Pagali Sandeep, Fu Sunyang, Lindroth Heidi, Sohn Sunghwan, Burton M Caroline, Lapid Maria


COVID-19 severity, delirium, hospitalized COVID-19, outcomes

General General

Machine learning-based scoring models to predict hematopoietic stem cell mobilization in allogeneic donors.

In Blood advances

Mobilized peripheral blood has become the primary source of hematopoietic stem cells for both autologous and allogeneic stem cell transplantation. Granulocyte Colony-Stimulating Factor (G-CSF) is currently the standard agent used in the allogeneic setting. Despite the high mobilization efficacy in most donors, G-CSF requires 4-5 days of daily administration, and a small percentage of the donors fail to mobilize an optimal number of stem cells necessary for a safe allogeneic stem cell transplant. In this study, we retrospectively reviewed 1361 related allogeneic donors who underwent stem cell mobilization at Washington University. We compared the standard mobilization agent G-CSF with five alternative mobilization regimens, including GM-CSF, G-CSF+GM-CSF, GM-CSF + Plerixafor, Plerixafor and BL-8040. Cytokine-based mobilization strategies (G-CSF or in combination with GM-CSF) induce higher CD34 cell yield after 4-5 consecutive days of treatment, while CXCR4 antagonists (plerixafor and BL-8040) induce significantly less but rapid mobilization on the same day. Next, using a large dataset containing the demographic and baseline laboratory data from G-CSF-mobilized donors, we established machine learning (ML)-based scoring models that can be used to predict patients who may have less than optimal stem cell yields after a single leukapheresis session. To our knowledge, this is the first prediction model at the early donor screening stage, which may help identify allogeneic stem cell donors who may benefit from alternative approaches to enhance stem cell yields thus insuring safe and effective stem cell transplantation.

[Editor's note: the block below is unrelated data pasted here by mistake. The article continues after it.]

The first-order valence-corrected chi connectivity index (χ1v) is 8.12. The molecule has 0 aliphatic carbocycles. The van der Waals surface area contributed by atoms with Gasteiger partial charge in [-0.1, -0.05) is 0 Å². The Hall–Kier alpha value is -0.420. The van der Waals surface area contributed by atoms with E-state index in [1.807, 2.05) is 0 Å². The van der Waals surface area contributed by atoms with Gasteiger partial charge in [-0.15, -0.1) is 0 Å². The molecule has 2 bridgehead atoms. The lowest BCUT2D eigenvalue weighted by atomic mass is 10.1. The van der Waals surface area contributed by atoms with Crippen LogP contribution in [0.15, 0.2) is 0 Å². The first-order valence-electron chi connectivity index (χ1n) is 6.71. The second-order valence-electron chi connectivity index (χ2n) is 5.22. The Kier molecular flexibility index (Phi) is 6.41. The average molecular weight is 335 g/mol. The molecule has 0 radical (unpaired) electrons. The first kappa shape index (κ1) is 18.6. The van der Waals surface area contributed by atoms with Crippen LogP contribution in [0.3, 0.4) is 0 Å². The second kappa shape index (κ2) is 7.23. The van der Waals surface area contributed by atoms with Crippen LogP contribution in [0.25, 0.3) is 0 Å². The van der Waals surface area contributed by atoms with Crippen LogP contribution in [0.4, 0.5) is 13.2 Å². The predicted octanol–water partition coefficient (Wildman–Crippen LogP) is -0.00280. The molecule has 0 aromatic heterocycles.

Xiang Jingyu, Shi Min, Fiala Mark A, Gao Feng, Rettig Michael P, Uy Geoffrey L, Schroeder Mark A, Weilbaecher Katherine N, Stockerl-Goldstein Keith, Mollah Shamim, DiPersio John F


General General

DTi2Vec: Drug-target interaction prediction using network embedding and ensemble learning.

In Journal of cheminformatics

Drug-target interaction (DTI) prediction is a crucial step in drug discovery and repositioning as it reduces experimental validation costs if done right. Thus, developing in-silico methods to predict potential DTI has become a competitive research niche, with one of its main focuses being improving the prediction accuracy. Using machine learning (ML) models for this task, specifically network-based approaches, is effective and has shown great advantages over the other computational methods. However, ML model development involves upstream hand-crafted feature extraction and other processes that impact prediction accuracy. Thus, network-based representation learning techniques that provide automated feature extraction combined with traditional ML classifiers dealing with downstream link prediction tasks may be better-suited paradigms. Here, we present such a method, DTi2Vec, which identifies DTIs using network representation learning and ensemble learning techniques. DTi2Vec constructs the heterogeneous network, and then it automatically generates features for each drug and target using the nodes embedding technique. DTi2Vec demonstrated its ability in drug-target link prediction compared to several state-of-the-art network-based methods, using four benchmark datasets and large-scale data compiled from DrugBank. DTi2Vec showed a statistically significant increase in the prediction performances in terms of AUPR. We verified the "novel" predicted DTIs using several databases and scientific literature. DTi2Vec is a simple yet effective method that provides high DTI prediction performance while being scalable and efficient in computation, translating into a powerful drug repositioning tool.